Ten days of strikes by around 200 drivers at Stagecoach South Wales went ahead only after attempts by Unite to avert action through the arbitration service ACAS. In talks the company has stubbornly refused to accept the minimal £10.50 an hour increase demanded by Unite. Drivers have voted down two revised offers with strings, including reduced sick pay and unpaid meal breaks, with the company offering no more than £10.30 an hour. Stagecoach South Wales has threatened that granting £10.50 an hour would mean cuts in jobs and services.
Stagecoach is only able to hold the South Wales bus drivers to ransom because of the isolation of their dispute, after sellout pay settlements elsewhere across England and Scotland.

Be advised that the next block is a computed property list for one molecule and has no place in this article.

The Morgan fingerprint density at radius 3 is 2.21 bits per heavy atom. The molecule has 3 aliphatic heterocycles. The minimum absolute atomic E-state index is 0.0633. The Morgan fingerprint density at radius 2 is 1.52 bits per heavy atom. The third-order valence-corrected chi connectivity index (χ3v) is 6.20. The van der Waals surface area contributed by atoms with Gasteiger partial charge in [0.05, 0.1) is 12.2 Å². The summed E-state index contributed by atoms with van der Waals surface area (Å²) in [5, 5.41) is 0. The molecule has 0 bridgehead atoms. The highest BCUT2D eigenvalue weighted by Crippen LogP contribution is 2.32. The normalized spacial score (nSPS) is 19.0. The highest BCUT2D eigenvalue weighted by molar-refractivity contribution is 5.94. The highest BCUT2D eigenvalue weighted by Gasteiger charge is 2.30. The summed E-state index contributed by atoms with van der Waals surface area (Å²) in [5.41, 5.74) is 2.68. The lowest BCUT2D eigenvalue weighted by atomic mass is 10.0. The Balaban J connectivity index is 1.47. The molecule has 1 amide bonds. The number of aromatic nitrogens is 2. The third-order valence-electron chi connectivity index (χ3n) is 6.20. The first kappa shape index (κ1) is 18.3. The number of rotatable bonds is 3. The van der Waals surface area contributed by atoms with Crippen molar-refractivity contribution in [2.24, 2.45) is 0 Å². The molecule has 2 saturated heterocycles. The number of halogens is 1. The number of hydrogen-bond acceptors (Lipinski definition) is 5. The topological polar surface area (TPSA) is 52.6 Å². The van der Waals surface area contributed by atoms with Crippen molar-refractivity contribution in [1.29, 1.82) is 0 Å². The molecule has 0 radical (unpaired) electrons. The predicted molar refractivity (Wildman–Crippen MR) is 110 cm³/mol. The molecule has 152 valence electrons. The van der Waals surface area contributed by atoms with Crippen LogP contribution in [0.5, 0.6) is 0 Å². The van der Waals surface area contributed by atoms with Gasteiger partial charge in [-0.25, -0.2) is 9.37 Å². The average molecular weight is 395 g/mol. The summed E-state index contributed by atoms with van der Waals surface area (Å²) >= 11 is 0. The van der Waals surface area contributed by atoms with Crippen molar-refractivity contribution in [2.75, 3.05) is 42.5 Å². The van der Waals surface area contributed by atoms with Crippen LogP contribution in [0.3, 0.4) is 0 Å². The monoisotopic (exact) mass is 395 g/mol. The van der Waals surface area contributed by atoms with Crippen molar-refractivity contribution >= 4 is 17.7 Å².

At Stagecoach North East, the mandate for action was 92 percent, involving depots in Newcastle, South Shields, Sunderland, Stockton and Hartlepool. Bus workers rejected a 2 percent pay offer. Bus workers across Stagecoach North East have opposed negotiating on a garage by garage basis, which has led to pay differentials between bus drivers within the same subsidiary. Unite suspended strike action at Newcastle, South Shields and Sunderland days before it was due to start to ballot on a separate revised deal.
At Stagecoach South East, drivers are due to strike at garages in Herne Bay, Folkstone and Hastings. They have rejected offers between 2.1 percent and 4.3 percent tabled for different garages. For doing the same job and working within the same subsidiary, hourly pay ranges from £11.10 to £11.67 for bus drivers.
Unite is facilitating this divide and rule strategy and has submitted no central pay demand. The company has cited favourably the role the union has played elsewhere, hoping it can enforce another sellout.